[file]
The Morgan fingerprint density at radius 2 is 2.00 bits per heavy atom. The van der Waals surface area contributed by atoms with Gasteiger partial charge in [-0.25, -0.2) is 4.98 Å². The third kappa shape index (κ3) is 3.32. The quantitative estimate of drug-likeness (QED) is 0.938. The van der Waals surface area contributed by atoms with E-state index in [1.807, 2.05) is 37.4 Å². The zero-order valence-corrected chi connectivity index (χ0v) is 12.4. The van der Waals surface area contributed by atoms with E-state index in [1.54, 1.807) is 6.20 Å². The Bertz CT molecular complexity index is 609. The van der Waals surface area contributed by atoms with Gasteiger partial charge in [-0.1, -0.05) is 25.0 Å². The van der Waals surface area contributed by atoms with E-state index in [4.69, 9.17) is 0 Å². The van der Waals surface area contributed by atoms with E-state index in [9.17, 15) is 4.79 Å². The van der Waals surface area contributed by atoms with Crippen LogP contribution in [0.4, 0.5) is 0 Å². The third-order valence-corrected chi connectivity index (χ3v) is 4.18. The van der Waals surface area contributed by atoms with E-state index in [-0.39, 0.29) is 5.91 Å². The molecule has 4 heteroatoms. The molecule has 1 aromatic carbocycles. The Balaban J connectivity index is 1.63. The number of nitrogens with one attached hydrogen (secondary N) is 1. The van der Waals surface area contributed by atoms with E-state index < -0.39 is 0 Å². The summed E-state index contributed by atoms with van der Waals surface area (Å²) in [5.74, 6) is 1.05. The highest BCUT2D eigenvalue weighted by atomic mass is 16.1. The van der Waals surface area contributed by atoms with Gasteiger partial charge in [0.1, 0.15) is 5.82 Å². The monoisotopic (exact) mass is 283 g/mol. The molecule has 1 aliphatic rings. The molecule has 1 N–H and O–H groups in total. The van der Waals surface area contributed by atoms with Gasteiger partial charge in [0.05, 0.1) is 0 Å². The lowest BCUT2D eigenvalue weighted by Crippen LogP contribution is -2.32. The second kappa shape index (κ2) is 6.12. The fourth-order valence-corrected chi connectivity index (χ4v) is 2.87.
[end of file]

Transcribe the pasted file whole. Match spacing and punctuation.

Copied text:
The Morgan fingerprint density at radius 2 is 2.00 bits per heavy atom. The van der Waals surface area contributed by atoms with Gasteiger partial charge in [-0.25, -0.2) is 4.98 Å². The third kappa shape index (κ3) is 3.32. The quantitative estimate of drug-likeness (QED) is 0.938. The van der Waals surface area contributed by atoms with E-state index in [1.807, 2.05) is 37.4 Å². The zero-order valence-corrected chi connectivity index (χ0v) is 12.4. The van der Waals surface area contributed by atoms with E-state index in [1.54, 1.807) is 6.20 Å². The Bertz CT molecular complexity index is 609. The van der Waals surface area contributed by atoms with Gasteiger partial charge in [-0.1, -0.05) is 25.0 Å². The van der Waals surface area contributed by atoms with E-state index in [4.69, 9.17) is 0 Å². The van der Waals surface area contributed by atoms with E-state index in [9.17, 15) is 4.79 Å². The van der Waals surface area contributed by atoms with Crippen LogP contribution in [0.4, 0.5) is 0 Å². The third-order valence-corrected chi connectivity index (χ3v) is 4.18. The van der Waals surface area contributed by atoms with E-state index in [-0.39, 0.29) is 5.91 Å². The molecule has 4 heteroatoms. The molecule has 1 aromatic carbocycles. The Balaban J connectivity index is 1.63. The number of nitrogens with one attached hydrogen (secondary N) is 1. The van der Waals surface area contributed by atoms with E-state index < -0.39 is 0 Å². The summed E-state index contributed by atoms with van der Waals surface area (Å²) in [5.74, 6) is 1.05. The highest BCUT2D eigenvalue weighted by atomic mass is 16.1. The van der Waals surface area contributed by atoms with Gasteiger partial charge in [0.1, 0.15) is 5.82 Å². The monoisotopic (exact) mass is 283 g/mol. The molecule has 1 aliphatic rings. The molecule has 1 N–H and O–H groups in total. The van der Waals surface area contributed by atoms with Gasteiger partial charge in [0.05, 0.1) is 0 Å². The lowest BCUT2D eigenvalue weighted by Crippen LogP contribution is -2.32. The second kappa shape index (κ2) is 6.12. The fourth-order valence-corrected chi connectivity index (χ4v) is 2.87.